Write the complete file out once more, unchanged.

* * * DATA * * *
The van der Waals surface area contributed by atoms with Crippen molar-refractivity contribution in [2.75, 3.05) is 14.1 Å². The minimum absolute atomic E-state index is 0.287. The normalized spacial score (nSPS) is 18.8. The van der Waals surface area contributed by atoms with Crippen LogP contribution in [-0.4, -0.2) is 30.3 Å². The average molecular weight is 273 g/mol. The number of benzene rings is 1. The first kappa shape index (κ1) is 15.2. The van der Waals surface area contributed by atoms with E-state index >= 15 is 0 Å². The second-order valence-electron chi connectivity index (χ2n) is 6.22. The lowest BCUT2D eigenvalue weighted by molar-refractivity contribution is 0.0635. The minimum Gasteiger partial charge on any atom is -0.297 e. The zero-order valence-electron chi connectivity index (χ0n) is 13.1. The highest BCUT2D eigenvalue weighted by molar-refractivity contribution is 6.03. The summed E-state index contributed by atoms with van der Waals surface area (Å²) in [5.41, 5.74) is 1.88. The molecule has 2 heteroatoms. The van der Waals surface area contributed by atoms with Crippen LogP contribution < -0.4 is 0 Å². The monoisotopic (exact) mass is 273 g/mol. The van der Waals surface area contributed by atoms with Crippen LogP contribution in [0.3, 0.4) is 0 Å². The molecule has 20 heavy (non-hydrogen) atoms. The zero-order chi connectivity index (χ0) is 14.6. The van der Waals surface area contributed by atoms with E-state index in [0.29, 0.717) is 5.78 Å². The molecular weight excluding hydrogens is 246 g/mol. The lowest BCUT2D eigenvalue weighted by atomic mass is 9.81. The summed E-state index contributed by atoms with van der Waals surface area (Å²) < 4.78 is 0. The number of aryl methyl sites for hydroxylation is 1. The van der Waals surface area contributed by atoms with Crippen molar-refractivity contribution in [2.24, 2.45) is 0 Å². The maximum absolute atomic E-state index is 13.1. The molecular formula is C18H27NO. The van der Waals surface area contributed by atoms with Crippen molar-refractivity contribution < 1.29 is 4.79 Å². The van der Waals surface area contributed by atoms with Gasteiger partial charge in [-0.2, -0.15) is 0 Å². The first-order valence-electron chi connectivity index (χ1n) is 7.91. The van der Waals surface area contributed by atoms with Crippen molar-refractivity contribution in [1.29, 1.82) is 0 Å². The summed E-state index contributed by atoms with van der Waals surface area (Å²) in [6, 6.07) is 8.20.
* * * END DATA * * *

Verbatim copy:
The van der Waals surface area contributed by atoms with Crippen molar-refractivity contribution in [2.75, 3.05) is 14.1 Å². The minimum absolute atomic E-state index is 0.287. The normalized spacial score (nSPS) is 18.8. The van der Waals surface area contributed by atoms with Crippen LogP contribution in [-0.4, -0.2) is 30.3 Å². The average molecular weight is 273 g/mol. The number of benzene rings is 1. The first kappa shape index (κ1) is 15.2. The van der Waals surface area contributed by atoms with E-state index >= 15 is 0 Å². The second-order valence-electron chi connectivity index (χ2n) is 6.22. The lowest BCUT2D eigenvalue weighted by molar-refractivity contribution is 0.0635. The minimum Gasteiger partial charge on any atom is -0.297 e. The zero-order valence-electron chi connectivity index (χ0n) is 13.1. The highest BCUT2D eigenvalue weighted by molar-refractivity contribution is 6.03. The summed E-state index contributed by atoms with van der Waals surface area (Å²) in [5.41, 5.74) is 1.88. The molecule has 2 heteroatoms. The van der Waals surface area contributed by atoms with Crippen LogP contribution < -0.4 is 0 Å². The monoisotopic (exact) mass is 273 g/mol. The van der Waals surface area contributed by atoms with Crippen LogP contribution in [0.3, 0.4) is 0 Å². The molecule has 20 heavy (non-hydrogen) atoms. The zero-order chi connectivity index (χ0) is 14.6. The van der Waals surface area contributed by atoms with E-state index in [0.29, 0.717) is 5.78 Å². The molecular weight excluding hydrogens is 246 g/mol. The lowest BCUT2D eigenvalue weighted by atomic mass is 9.81. The summed E-state index contributed by atoms with van der Waals surface area (Å²) < 4.78 is 0. The number of aryl methyl sites for hydroxylation is 1. The van der Waals surface area contributed by atoms with Crippen molar-refractivity contribution in [2.24, 2.45) is 0 Å². The maximum absolute atomic E-state index is 13.1. The molecular formula is C18H27NO. The van der Waals surface area contributed by atoms with Crippen molar-refractivity contribution < 1.29 is 4.79 Å². The van der Waals surface area contributed by atoms with Gasteiger partial charge in [-0.2, -0.15) is 0 Å². The first-order valence-electron chi connectivity index (χ1n) is 7.91. The van der Waals surface area contributed by atoms with Crippen molar-refractivity contribution in [1.29, 1.82) is 0 Å². The summed E-state index contributed by atoms with van der Waals surface area (Å²) in [6, 6.07) is 8.20.